The cabin noise inside the Fiat 500e is impressive for a very small car with such a steep front fascia. Tires are the main source of noise inside the cabin. Winds are naturally felt a lot. In normal daily traffic speeds the 500e’s cabin can be characterized as calm.
Fiat 500e Cabin Noise:
|37 mph||55.5 dB|
|56 mph||62.7 dB|
|81 mph||68.5 dB|
Sound level tests are carried out with a specialized sound level meter placed in the car’s cupholders. The test is conducted with air conditioning and radio off and while maintaining a steady speed.
Acceleration and braking
Going off the line is not impressive. Yet, we still managed to achieve a time of 8.75 seconds for our 0 - 62 mph sprint. A good result for a vehicle of this size and with such power. The outside temperature was the optimal for such a test 68°F. The manufacturer states 9.0 seconds as official data.
Braking is good in daily traffic and emergency stops are adequate. The best braking distance we measured was 37 m (121'39") for 62 mph - 0. Multiple heavy brakings didn’t extend the distance significantly, which is a commendable achievement.
The transition between regenerative braking and standard braking was not that great and could be easily felt.
Acceleration and deceleration are measured with a RaceBox device inside the car. Testing is done with a single person inside the car, with air conditioning and traction control off.
The 500e has impressively good consumption and can achieve values above its WLTP rating of 194 miles, especially in city driving. We tested our model at 68°F, which is the ideal temperature for maximizing range.
Fiat 500e Consumption:
|37 mph||7.4 mi/kWh||276 miles|
|56 mph||4.9 mi/kWh||181 miles|
|81 mph||3.2 mi/kWh||119 miles|
We measure consumption by driving at constant speeds on an identical test route during the day. Testing is conducted with air conditioning, all safety systems and radio on. The data comes from the vehicle's board computer. Specific testing parameters such as ambient temperature are mentioned in the text on a case by case basis.
The manufacturer states a maximum charge of 85 kW DC. Our test showed it could do 84, which confirms what Fiat states. This allows for a 10-80% charge time of 26 minutes. Of course, it can also be charged with type 2 chargers with up to 11 kW.
To calculate the expected charging times in every possible situation, please refer to our tool below, which is based on real-life data. It calculates charging times depending on the charger you have available and the kind of top-up you are looking to get.
See this Real-world charging time tool on our website.
The Fiat 500e has some serious competition when it comes to retro-styled small EV’s with cult following. It all comes down to personal preferences when you choose any of these vehicles solely as lifestyle objects. Both competitors are quicker, but when it comes to objectively comparing them the Fiat offers better pricing and longer range, which are huge advantages in its favor.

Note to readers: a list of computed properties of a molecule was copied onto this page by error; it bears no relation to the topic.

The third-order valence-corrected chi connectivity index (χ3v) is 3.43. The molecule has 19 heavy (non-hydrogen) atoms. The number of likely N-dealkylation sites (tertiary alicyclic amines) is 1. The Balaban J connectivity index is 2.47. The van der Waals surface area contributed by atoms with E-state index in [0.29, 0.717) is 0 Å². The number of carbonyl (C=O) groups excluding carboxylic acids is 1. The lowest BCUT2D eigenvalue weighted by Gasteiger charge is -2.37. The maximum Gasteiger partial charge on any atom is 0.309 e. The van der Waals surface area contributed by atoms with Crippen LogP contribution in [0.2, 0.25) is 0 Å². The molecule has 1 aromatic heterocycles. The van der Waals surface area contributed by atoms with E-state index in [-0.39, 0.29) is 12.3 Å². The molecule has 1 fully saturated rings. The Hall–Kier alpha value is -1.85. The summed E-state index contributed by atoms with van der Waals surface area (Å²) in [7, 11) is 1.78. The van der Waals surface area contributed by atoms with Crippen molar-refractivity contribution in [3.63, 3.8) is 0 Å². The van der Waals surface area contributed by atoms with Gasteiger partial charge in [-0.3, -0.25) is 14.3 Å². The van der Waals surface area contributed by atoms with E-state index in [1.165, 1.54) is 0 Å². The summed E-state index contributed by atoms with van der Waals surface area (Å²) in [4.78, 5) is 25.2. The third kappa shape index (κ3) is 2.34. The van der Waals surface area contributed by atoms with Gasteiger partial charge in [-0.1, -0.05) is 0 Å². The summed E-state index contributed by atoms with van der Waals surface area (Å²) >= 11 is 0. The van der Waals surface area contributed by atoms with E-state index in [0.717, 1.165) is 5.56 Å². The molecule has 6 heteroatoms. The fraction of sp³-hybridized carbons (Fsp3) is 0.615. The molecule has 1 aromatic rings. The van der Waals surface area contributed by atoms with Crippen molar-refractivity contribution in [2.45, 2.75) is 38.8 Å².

Its first competitor is the Mini Cooper SE. It offers similar space inside and has similar dimensions. It loses a lot when it comes to range due to its smaller battery and ICE-derived platform and can be optioned to a more expensive level. That comes also with the benefit of much nicer interior, infotainment and quality of materials, as well as more useful back seats and a trunk that can fold fully flat.
The second rival is the Honda E, which is a really high-tech vehicle with extremely advanced infotainment, that takes the experience of driving to another level. Where the Honda fails to deliver is in terms of range and space inside the cabin. Even though it has back doors, it feels small out back, while the trunk is very small. It is also significantly more expensive than the 500e in base trim, but also offers much more equipment.
The Fiat 500e is a great little retro-styled car. It has all the capabilities to be a daily companion that brings a smile to both its driver and all bystanders with its cute distinctive looks. It is easy to drive and park and its sheer presence doesn’t bother or intimidate in any way. The 500e has perfectly captured the enigma of its predecessors and translates it great into the world of EV’s.
Overall, the Fiat 500e is a great addition to the segment of small retro-looking EV’s. It stands its own ground against the competition by being great to drive, with its long range and better price. The quality of materials is subpar, but they are very well put together in a solid overall package.
- Easy to drive and park.
- Retro styling.
- Compact on the outside, but roomy inside (for the front row).
- Great efficiency with solid city range.
- Controls on the steering wheel are intuitive and work perfectly.
- The gauge cluster is highly customizable and has a lot of features.
- Seats don’t fold flat.
- Material choice is not great.
- The infotainment can be a bit laggy at times.
- Seating in the back is not advised for adults.
- Heated seats are not standard in any of the trims.
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- 17 Jul 2023